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    Brother_B's Avatar
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    Re: '68 Deville 472 - 0 degrees timing?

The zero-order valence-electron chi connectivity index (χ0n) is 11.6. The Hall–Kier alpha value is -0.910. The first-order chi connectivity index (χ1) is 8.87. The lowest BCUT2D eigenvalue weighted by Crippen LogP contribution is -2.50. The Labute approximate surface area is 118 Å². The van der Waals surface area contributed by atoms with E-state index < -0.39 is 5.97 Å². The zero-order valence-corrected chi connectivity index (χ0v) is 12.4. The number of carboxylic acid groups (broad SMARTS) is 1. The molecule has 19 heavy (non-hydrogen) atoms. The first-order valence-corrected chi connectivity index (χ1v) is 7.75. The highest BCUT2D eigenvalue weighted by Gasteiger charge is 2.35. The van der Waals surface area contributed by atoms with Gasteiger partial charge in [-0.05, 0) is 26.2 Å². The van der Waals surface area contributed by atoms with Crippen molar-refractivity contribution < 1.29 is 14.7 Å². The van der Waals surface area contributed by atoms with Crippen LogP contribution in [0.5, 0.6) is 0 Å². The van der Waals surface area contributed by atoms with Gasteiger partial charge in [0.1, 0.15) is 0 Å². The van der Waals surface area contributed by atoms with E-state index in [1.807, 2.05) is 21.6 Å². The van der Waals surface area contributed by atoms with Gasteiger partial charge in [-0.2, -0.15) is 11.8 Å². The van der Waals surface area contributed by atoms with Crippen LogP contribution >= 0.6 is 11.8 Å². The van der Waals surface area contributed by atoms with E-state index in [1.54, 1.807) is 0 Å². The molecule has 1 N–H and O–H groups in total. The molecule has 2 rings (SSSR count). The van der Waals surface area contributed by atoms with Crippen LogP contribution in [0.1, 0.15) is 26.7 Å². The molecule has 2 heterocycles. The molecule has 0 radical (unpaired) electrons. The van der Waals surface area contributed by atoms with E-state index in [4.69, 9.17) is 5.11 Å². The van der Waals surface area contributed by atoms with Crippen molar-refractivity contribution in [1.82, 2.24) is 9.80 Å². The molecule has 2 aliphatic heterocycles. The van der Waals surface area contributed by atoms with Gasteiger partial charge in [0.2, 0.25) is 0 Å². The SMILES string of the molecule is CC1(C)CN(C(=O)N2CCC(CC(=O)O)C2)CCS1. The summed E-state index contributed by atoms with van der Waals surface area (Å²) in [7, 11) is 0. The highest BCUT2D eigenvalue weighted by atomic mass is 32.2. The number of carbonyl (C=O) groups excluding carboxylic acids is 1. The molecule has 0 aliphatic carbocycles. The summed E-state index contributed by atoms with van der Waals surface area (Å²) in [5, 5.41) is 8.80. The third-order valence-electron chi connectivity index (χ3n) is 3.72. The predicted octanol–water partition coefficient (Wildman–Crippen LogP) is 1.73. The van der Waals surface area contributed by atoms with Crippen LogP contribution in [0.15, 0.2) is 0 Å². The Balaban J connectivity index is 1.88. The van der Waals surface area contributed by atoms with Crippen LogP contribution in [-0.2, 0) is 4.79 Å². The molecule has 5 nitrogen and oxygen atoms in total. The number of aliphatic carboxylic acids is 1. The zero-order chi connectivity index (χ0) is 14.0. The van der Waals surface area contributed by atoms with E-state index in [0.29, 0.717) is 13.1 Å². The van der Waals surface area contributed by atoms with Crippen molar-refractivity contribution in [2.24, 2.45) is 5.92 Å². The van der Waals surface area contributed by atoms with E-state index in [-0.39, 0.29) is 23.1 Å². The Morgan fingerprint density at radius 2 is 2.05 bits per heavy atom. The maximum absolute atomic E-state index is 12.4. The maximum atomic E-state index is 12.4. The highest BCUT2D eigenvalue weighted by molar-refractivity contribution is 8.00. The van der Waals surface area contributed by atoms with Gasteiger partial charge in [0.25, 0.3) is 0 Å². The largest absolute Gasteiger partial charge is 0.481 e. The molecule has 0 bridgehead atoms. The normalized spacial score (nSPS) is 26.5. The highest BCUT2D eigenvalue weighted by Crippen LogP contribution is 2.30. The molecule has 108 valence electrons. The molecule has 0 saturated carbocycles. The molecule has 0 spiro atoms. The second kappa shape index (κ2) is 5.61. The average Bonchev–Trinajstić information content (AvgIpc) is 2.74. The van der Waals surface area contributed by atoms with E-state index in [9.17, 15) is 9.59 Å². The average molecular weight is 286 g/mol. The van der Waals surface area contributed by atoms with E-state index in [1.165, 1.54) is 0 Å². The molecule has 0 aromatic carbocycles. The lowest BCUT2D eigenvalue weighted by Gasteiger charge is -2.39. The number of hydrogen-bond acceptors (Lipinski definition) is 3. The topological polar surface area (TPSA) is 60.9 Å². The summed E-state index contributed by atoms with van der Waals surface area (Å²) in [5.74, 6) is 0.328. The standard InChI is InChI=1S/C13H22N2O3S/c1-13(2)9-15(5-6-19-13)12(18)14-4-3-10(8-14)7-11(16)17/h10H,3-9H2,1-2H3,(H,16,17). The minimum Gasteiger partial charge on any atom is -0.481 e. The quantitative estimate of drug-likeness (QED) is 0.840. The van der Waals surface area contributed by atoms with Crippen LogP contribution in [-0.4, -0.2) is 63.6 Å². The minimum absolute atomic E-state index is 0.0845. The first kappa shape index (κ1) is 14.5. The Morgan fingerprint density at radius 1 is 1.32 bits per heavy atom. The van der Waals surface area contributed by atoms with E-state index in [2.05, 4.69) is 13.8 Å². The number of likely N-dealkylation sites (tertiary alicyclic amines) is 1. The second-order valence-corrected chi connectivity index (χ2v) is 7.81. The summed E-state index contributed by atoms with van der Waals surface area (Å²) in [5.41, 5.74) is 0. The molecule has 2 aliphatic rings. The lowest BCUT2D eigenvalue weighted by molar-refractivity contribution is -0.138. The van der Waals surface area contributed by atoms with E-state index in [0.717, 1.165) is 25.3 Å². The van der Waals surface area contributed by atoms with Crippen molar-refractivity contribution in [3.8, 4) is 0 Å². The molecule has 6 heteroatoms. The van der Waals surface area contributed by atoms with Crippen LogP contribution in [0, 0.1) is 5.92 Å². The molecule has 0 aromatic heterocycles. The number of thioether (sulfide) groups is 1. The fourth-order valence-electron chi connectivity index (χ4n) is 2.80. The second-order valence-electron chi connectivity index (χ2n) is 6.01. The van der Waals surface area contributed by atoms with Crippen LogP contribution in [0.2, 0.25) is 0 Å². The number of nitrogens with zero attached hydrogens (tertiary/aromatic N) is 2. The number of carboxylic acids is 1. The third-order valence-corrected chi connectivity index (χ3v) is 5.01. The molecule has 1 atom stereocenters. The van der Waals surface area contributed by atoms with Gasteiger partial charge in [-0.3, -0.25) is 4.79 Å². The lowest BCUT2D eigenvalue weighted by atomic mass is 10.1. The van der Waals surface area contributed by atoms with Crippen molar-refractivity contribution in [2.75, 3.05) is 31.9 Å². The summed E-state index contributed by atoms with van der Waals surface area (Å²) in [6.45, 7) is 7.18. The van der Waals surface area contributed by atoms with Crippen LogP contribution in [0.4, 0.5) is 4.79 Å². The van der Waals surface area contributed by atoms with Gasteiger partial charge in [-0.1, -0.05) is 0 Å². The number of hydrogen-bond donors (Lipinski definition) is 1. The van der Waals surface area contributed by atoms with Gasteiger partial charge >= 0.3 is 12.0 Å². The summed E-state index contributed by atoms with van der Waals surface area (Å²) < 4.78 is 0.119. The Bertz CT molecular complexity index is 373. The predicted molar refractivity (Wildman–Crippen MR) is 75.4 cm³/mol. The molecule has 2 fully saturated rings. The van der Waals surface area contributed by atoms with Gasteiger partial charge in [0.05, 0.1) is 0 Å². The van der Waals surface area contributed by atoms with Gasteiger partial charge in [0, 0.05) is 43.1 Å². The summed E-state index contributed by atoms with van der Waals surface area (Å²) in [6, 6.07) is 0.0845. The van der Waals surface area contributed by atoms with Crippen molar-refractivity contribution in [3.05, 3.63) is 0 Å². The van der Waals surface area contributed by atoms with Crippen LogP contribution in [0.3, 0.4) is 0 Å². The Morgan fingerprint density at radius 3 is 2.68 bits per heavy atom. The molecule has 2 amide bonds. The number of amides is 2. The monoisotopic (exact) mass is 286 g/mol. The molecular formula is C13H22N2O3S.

I was looking up something else in my FSM, and came across the Fuel Requirements paragraph, this is pretty good stuff: In my '69 FSM, which should be equivalent to your '68, it says "The 1969 Cadillac is designed to operate efficiently on "premium" grade fuels commonly sold in the US and Canada. Use of fuel that is too low in anti-knock quality will result in "spark knock". Since the anti-knock quality of all premium grade gasolines is not the same, and factors such as terrain and air temperature affect operating efficiency, some knocking may result under unusual circumstances even though the proper grade of fuel is used. On cars to be used in foreign countries, there is a possibility that the best available fuels are so low in anti-knock quality that it may be necessary to lower the compression ratio of the engine. This is accomplished by installing low compression pistons... if persistent knocking is encountered, even with low compression pistons and the best fuel available, it may be necessary to retard spark timing. Engine fuel requirements are reduced by approximately one octane number for each 2-1/2 degrees that spark timing is retarded from the normal 5 degree setting. Do not retard beyond top dead center." So the previous owner of your car may have had it about right. My '72 FSM, reads similar, except for this part: "For 1972, all Cadillac engines have been designed to operate efficiently, and with lower exhaust emissions, on low lead gasoline. If low lead gasoline is not available, any leaded regular grade gasoline with a Research Octane Number of 91 or higher may be used." According to wikipedia, a Research Octane Number of 91 would correspond to today's 87 gas, except of course today's gas is unleaded.